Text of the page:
To save energy in the home, install a programmable thermostat, let dishes air dry, turn off appliances and lights, use power strips, let clothes air dry, take shorter showers, fill the dishwasher or washing machine before running a cycle and use energy saving products. People can also make good use of blinds and shades and set electronics to automatically hibernate, according to the U.S. Department of Energy.
Turning off lights and appliances when they are not in use is one of the easiest ways to save energy. Lights, computers and other electronics all use electricity, which results in wasted energy when the items are not being used. To save additional energy, unplug electronics when they are not in use. To make this easier, plug multiple electronics into a power bar and switch the power bar off to shut off power to several devices at once.
Computer users can also set their systems to go into hibernate mode after a set period of time. This allows a computer to conserve energy during short periods of absence. However, users should still shut down computers completely if they plan on being away for long periods of time.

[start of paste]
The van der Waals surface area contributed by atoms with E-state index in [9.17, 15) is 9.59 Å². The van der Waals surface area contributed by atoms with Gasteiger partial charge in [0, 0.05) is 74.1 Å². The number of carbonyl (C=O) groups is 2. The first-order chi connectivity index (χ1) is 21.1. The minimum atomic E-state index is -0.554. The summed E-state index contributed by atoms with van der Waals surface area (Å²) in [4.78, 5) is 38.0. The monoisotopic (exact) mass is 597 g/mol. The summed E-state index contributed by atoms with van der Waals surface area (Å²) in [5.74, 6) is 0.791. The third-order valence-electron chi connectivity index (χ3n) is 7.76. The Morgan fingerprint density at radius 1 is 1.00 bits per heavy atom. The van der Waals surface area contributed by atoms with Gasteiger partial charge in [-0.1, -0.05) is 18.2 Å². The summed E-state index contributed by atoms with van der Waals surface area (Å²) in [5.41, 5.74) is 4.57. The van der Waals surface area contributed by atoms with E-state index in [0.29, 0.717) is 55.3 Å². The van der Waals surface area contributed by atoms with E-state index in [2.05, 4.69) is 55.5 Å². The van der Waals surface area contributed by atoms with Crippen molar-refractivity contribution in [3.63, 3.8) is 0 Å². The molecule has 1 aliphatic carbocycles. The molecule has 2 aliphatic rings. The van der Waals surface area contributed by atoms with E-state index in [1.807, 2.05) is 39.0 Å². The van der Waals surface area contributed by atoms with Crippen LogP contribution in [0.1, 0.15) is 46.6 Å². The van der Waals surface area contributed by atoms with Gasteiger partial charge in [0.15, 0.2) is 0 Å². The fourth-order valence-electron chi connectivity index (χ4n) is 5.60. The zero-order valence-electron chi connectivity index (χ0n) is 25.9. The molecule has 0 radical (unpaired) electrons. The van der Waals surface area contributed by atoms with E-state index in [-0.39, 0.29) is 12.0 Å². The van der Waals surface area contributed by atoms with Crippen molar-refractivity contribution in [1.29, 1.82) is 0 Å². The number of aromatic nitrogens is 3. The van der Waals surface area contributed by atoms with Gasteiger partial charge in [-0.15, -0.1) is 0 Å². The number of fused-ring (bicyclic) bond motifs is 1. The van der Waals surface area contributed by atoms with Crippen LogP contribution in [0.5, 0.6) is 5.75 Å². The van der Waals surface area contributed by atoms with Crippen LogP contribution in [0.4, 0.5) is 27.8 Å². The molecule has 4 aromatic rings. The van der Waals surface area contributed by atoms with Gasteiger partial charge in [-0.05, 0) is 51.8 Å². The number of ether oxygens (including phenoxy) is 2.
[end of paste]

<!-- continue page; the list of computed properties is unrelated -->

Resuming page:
Washing small loads of clothes and dishes can result in wasted energy. Make sure the washer, dryer or dishwasher is full before starting the cycle or adjust the water levels to use a smaller load. As drying cycles use a lot of energy, appliance users can shut off the dry cycle on the dishwasher and air dry clothing to save electricity.
Energy saving light bulbs and appliances use significantly less energy than other options. Customers can look for the Energy Star label when buying new bulbs and appliances, notes the U.S. Department of Energy.
Shades and blinds can help keep sunlight from heating the home, which helps reduce air conditioner use. Closing shades at night can also keep warm air from seeping out through the windows.